There are so many amazing runners that show up for the Peak Ultra, Brian Nephew is definitely one of them! Thanks Brian for trying to explain the Peak Ultra:
5:30 a.m. race day and it appears I am either at the wrong place, have the wrong day, or am the only one signed up. After all what kind of race starts at 6am on a Friday morning?! I notice lights up the driveway coming from a dilapidated shed. Out of the light to the sound of techno music, wearing a headlamp walks a wild eyed, sleep deprived, ball of energy– ‘Welcome to Peak Ultra’. Our race director! Or as I learned through my time on the mountain, a tour guide through suffering. The only cowbells you will hear are from the cows in the fields below; it will take more than cowbells. There are no inspirational prerace speeches; words won’t be enough. There are no race time PR’s.
There is a magical system of trails that will lead you to places few will ever visit.
Flashback to the 2014 Peak Ultra 30
I had actually been here before, the year prior for the 30 mile (which by all reasonable calculations was 35 miles). On that day I had the most personally inspiring experience. I witnessed people attempting to run 500 miles. Something I wasn’t aware was even possible. Not only did I witness it, I had the opportunity to share miles with one of them. That short time made me start asking myself ‘What is possible, what am I capable of?’ I started thinking about how comfortable life had become and yet how discontent I was becoming. Maybe I needed a good dose of suffering to create an appreciation of my life, and maybe that suffering would quiet this inner drive for things that aren’t essential.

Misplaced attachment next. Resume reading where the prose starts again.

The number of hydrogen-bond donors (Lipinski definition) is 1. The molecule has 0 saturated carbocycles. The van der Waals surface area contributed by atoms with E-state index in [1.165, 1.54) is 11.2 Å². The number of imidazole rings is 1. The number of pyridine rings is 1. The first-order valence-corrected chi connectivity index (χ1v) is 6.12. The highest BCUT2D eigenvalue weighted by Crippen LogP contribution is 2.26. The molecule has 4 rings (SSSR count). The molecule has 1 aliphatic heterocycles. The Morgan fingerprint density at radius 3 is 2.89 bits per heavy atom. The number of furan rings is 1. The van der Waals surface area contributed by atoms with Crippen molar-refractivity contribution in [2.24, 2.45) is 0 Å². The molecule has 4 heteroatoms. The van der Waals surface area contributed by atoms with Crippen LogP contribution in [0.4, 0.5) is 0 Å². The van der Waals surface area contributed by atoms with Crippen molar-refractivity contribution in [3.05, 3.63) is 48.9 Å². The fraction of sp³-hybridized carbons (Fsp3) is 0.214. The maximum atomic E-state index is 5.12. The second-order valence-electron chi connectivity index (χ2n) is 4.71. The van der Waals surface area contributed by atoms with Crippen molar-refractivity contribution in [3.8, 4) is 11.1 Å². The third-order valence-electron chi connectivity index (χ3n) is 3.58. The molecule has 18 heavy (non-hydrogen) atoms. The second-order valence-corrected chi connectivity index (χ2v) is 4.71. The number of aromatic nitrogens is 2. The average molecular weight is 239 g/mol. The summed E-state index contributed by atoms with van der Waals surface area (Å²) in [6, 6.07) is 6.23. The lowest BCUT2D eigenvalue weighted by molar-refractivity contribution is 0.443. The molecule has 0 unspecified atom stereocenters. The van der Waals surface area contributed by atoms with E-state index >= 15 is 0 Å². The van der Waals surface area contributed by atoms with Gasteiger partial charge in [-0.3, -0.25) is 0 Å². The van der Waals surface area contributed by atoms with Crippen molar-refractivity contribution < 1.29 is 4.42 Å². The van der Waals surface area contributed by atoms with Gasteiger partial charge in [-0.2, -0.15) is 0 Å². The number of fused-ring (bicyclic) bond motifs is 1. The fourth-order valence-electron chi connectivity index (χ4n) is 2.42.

At mile 25 I had the moment, after a long uphill climb as I doubled over, someone on MILE 495 ASKED ME ‘Are you Ok?’
Back to the 2015 Peak Ultra 100
With a running resume consisting of 2 half marathons and the previous year Peak30 my thirst for more of that experience drove me to the 100. It’s brutal, relentless and unforgiving. It will break you, multiple times. And yet you will love it. I choose to keep what I found in me on that course to myself. There is a secret being held on that mountain that selfishly I don’t want to share. I connected with some incredible people I hope to always stay in touch with. Sometimes you finish by crossing the line; and other times that’s actually the start………….so I will see you in May….In the Pony barn, and on the Stairs, and at Shreks, and in the Labrynth……. No not there, you can’t see anything in there.
Brian Nephew’s Peak Ultra 100 by the numbers:
1 super awesome family
44hours (I was the ‘King of Pain’ winner – longest time on course)
3 pairs sneakers
unimaginable amounts of glide
3 full sit down meals
4 hours of Taylor Swift
A handful of memorable hallucinations. Maybe it never happened.
Thank you Pete Coleman, Ryan Jones, and most of all my wife Shontel for epically crushing 30 miles.
And Kale Poland for ‘Are you Ok’, …. I’m working on being awesome.